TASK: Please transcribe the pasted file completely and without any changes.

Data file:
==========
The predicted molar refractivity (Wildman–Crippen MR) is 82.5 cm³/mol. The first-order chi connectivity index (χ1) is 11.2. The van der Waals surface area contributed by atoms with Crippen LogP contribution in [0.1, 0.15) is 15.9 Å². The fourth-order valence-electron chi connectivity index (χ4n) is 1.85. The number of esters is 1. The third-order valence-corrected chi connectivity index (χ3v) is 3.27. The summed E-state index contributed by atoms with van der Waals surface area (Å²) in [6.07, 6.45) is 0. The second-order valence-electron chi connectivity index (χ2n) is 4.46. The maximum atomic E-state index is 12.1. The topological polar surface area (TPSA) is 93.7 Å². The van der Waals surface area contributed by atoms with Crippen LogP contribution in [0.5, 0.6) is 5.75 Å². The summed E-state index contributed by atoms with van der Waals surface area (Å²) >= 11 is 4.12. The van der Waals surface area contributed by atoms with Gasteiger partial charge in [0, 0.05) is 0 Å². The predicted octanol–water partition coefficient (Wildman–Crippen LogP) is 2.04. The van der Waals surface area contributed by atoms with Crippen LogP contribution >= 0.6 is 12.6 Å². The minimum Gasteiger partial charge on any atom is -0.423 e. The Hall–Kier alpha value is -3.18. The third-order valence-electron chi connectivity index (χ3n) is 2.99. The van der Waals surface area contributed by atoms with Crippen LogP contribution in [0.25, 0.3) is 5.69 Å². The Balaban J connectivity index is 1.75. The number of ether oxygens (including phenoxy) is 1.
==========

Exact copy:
The predicted molar refractivity (Wildman–Crippen MR) is 82.5 cm³/mol. The first-order chi connectivity index (χ1) is 11.2. The van der Waals surface area contributed by atoms with Crippen LogP contribution in [0.1, 0.15) is 15.9 Å². The fourth-order valence-electron chi connectivity index (χ4n) is 1.85. The number of esters is 1. The third-order valence-corrected chi connectivity index (χ3v) is 3.27. The summed E-state index contributed by atoms with van der Waals surface area (Å²) in [6.07, 6.45) is 0. The second-order valence-electron chi connectivity index (χ2n) is 4.46. The maximum atomic E-state index is 12.1. The topological polar surface area (TPSA) is 93.7 Å². The van der Waals surface area contributed by atoms with Crippen LogP contribution in [0.5, 0.6) is 5.75 Å². The summed E-state index contributed by atoms with van der Waals surface area (Å²) >= 11 is 4.12. The van der Waals surface area contributed by atoms with Gasteiger partial charge in [0, 0.05) is 0 Å². The predicted octanol–water partition coefficient (Wildman–Crippen LogP) is 2.04. The van der Waals surface area contributed by atoms with Crippen LogP contribution >= 0.6 is 12.6 Å². The minimum Gasteiger partial charge on any atom is -0.423 e. The Hall–Kier alpha value is -3.18. The third-order valence-electron chi connectivity index (χ3n) is 2.99. The van der Waals surface area contributed by atoms with Crippen LogP contribution in [0.25, 0.3) is 5.69 Å². The Balaban J connectivity index is 1.75. The number of ether oxygens (including phenoxy) is 1.